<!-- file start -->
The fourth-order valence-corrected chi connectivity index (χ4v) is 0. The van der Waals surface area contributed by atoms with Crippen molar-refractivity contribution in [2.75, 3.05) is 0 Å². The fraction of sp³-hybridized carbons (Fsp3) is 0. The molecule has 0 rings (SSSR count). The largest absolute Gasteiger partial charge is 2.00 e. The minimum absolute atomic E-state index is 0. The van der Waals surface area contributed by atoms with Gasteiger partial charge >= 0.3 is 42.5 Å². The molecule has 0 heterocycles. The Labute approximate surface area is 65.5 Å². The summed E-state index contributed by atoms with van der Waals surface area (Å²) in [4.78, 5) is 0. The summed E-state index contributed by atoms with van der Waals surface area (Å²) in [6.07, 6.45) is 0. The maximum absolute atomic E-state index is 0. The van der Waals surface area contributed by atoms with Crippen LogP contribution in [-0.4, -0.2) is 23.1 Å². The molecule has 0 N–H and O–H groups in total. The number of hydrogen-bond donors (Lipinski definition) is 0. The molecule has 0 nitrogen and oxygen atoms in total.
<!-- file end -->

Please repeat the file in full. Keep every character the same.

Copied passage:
The fourth-order valence-corrected chi connectivity index (χ4v) is 0. The van der Waals surface area contributed by atoms with Crippen molar-refractivity contribution in [2.75, 3.05) is 0 Å². The fraction of sp³-hybridized carbons (Fsp3) is 0. The molecule has 0 rings (SSSR count). The largest absolute Gasteiger partial charge is 2.00 e. The minimum absolute atomic E-state index is 0. The van der Waals surface area contributed by atoms with Gasteiger partial charge >= 0.3 is 42.5 Å². The molecule has 0 heterocycles. The Labute approximate surface area is 65.5 Å². The summed E-state index contributed by atoms with van der Waals surface area (Å²) in [4.78, 5) is 0. The summed E-state index contributed by atoms with van der Waals surface area (Å²) in [6.07, 6.45) is 0. The maximum absolute atomic E-state index is 0. The van der Waals surface area contributed by atoms with Crippen LogP contribution in [-0.4, -0.2) is 23.1 Å². The molecule has 0 N–H and O–H groups in total. The number of hydrogen-bond donors (Lipinski definition) is 0. The molecule has 0 nitrogen and oxygen atoms in total.